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Multi-Stem Autumn Blaze Maple

Posted by whaas 5 (My Page) on
Thu, Apr 9, 09 at 14:27

I picked out a 14' multi-stem autumn blaze maple that looks fantastic. I made sure the 4 stems where evenly spaced and had equal growth.

Compared to a SINGLE stem maple, is there anything I should be worried about besides having to keep up with pruning more so on 4 stems vs. 1 stem?

Although it looks good now, not sure if multi-stem maples will compete against each other and then one stem dies off, then you have an awkward tree.

So should I go for it to get the multi-stem interest or am I asking for trouble and should just go with a standard single stem?

Follow-Up Postings:

RE: Multi-Stem Autumn Blaze Maple

I'm not sure what it is you are describing :-) Multi-stem meaning multi-trunked? Or a collection of 4 main branches emerging from the trunk? Maples - and most other shade trees for that matter - do not maintain a single predominate leader as they mature (the term is "decurrent") but rather develop a collection of codominant branching. If the "multi-stems" you are describing are branches that emerge from the central trunk at an appropriate height, are well spaced and without tight, narrow crotch angles, you should be fine.

Posting a picture would clarify things, tho :-)

RE: Multi-Stem Autumn Blaze Maple

This autumn blaze maple is a multi-trunk tree. There are 4 main stems coming out of the ground.

RE: Multi-Stem Autumn Blaze Maple

That sounds like a mistake.
'Autumn Blaze' Freeman's maples should be grown with a central leader.
Was the place you got it into doing weird things with trees like shaping them or training them to grow in artistic ways?

RE: Multi-Stem Autumn Blaze Maple

No they really just have the basic stuff. They grew that way as there are many multi trunk maples in their field.

Its definitely a freeman maple. I just always knew them as single trunk trees. The multi trunk struck me as more interesting but didn't know about their reliability.

RE: Multi-Stem Autumn Blaze Maple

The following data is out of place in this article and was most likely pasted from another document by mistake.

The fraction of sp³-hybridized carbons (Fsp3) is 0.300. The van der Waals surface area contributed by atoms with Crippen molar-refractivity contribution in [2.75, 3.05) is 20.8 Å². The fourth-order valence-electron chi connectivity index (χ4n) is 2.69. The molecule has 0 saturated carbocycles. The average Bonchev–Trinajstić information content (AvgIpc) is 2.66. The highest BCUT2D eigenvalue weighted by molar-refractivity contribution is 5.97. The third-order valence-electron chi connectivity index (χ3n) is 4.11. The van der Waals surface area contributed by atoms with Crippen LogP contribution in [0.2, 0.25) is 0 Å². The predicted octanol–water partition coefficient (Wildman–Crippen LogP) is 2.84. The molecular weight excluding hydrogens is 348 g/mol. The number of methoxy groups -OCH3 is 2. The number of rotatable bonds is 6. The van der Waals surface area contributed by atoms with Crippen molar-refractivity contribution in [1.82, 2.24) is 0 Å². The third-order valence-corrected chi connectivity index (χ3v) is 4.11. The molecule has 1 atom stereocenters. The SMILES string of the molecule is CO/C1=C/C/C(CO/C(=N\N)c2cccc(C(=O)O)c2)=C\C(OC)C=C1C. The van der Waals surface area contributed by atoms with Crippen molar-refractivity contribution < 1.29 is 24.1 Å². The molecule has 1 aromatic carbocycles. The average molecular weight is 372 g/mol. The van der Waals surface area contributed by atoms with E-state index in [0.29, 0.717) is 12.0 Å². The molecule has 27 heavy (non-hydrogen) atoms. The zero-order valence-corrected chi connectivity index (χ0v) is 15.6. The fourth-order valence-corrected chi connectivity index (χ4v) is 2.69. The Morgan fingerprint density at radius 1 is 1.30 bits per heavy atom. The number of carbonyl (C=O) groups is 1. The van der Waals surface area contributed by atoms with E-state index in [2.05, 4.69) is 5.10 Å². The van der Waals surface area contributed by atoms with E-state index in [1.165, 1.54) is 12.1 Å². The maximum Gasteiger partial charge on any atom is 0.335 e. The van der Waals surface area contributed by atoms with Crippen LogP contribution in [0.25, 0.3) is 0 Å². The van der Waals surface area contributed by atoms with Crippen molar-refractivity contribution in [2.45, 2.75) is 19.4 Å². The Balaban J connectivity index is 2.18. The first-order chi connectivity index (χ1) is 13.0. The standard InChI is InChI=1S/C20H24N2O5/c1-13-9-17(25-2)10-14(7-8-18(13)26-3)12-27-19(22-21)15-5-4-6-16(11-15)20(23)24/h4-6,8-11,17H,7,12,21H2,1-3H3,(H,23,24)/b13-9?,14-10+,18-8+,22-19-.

I don't know why it should be considered a mistake......although not as common a single trunked specimens, Freeman maples are available as multi-trunked selections as well. Typically these are listed in grower catalogs as "clump" maples. A number of maple species are inclined to grow with multiple trunks, sugar maples (one of the Freeman's parent species) among them. Because they are less common than single trunked trees and generally held for a longer period to confirm the viability of all the trunks before they are marketed, multi-trunked trees typically carry a higher price tag.

"Should be grown as a single leader" is an artificial concept the public has assigned to various trees. As stated previously, as maples mature, single leaders - if they exist at all - disappear, leaving the tree without a dominant growing point but a broad, balanced canopy. There is no viable reason why they "must" be grown with a defined single leader.

If the trunks are well spaced and approximately equal in proportion to each other and context, then you should have no problems. Prune as you would with the more common single trunked forms, removing conflicting branching and watching for narrow crotch angles.

IMO, multi-trunked or clumped trees offer a much more interesting presentation, as well as a nearly immediate sense of more maturity, than do the more common single trunked selections.

RE: Multi-Stem Autumn Blaze Maple

I can't think of too many planting situations where a 40' tall multi stem silver maple hybrid is convenient or a good idea, that's all. I've never seen clump maples sold before so that's a new one for me. It's not like a river birch or Aspen which is multi stem for the attractive bark. On the contrary, freeman maple bark gets damaged easily because its so thin and even down south they get crack in the winter. But even Biches and aspens are a better idea in groups than in clumps if you ask me.

RE: Multi-Stem Autumn Blaze Maplev

By the way if you have a photo of a clump maple used nicely in the landscape, I'd love to see it.

RE: Multi-Stem Autumn Blaze Maple

I talked to the nursery and basically there comments where...

Its tough to find a clump maple with multiple trunks so the actual look of the tree is much more interesting.